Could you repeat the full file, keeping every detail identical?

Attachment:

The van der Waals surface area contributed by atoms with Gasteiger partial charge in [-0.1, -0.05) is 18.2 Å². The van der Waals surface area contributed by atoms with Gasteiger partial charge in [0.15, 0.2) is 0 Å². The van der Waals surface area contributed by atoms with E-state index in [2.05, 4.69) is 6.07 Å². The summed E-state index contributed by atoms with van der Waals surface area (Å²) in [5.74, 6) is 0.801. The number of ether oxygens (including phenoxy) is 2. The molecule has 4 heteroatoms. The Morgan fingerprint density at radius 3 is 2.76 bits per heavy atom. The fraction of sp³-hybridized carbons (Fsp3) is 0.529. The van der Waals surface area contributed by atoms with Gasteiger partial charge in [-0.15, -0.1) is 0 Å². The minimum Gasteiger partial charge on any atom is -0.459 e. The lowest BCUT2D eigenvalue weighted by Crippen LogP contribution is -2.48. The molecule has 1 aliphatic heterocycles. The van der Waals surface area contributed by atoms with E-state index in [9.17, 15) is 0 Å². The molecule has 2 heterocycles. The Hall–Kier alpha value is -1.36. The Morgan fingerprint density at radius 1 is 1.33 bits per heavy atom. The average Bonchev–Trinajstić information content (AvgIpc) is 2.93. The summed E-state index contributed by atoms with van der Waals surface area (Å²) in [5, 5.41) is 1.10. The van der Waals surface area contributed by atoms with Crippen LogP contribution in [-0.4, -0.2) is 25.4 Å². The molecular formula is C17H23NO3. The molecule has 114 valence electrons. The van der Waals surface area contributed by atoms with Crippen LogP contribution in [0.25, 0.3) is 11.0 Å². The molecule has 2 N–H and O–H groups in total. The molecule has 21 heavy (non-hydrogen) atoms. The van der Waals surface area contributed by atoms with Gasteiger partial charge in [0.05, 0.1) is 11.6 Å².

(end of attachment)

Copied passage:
The van der Waals surface area contributed by atoms with Gasteiger partial charge in [-0.1, -0.05) is 18.2 Å². The van der Waals surface area contributed by atoms with Gasteiger partial charge in [0.15, 0.2) is 0 Å². The van der Waals surface area contributed by atoms with E-state index in [2.05, 4.69) is 6.07 Å². The summed E-state index contributed by atoms with van der Waals surface area (Å²) in [5.74, 6) is 0.801. The number of ether oxygens (including phenoxy) is 2. The molecule has 4 heteroatoms. The Morgan fingerprint density at radius 3 is 2.76 bits per heavy atom. The fraction of sp³-hybridized carbons (Fsp3) is 0.529. The van der Waals surface area contributed by atoms with Gasteiger partial charge in [-0.15, -0.1) is 0 Å². The minimum Gasteiger partial charge on any atom is -0.459 e. The lowest BCUT2D eigenvalue weighted by Crippen LogP contribution is -2.48. The molecule has 1 aliphatic heterocycles. The van der Waals surface area contributed by atoms with E-state index in [9.17, 15) is 0 Å². The molecule has 2 heterocycles. The Hall–Kier alpha value is -1.36. The Morgan fingerprint density at radius 1 is 1.33 bits per heavy atom. The average Bonchev–Trinajstić information content (AvgIpc) is 2.93. The summed E-state index contributed by atoms with van der Waals surface area (Å²) in [5, 5.41) is 1.10. The van der Waals surface area contributed by atoms with Crippen LogP contribution in [-0.4, -0.2) is 25.4 Å². The molecular formula is C17H23NO3. The molecule has 114 valence electrons. The van der Waals surface area contributed by atoms with Crippen LogP contribution in [0.25, 0.3) is 11.0 Å². The molecule has 2 N–H and O–H groups in total. The molecule has 21 heavy (non-hydrogen) atoms. The van der Waals surface area contributed by atoms with Gasteiger partial charge in [0.05, 0.1) is 11.6 Å².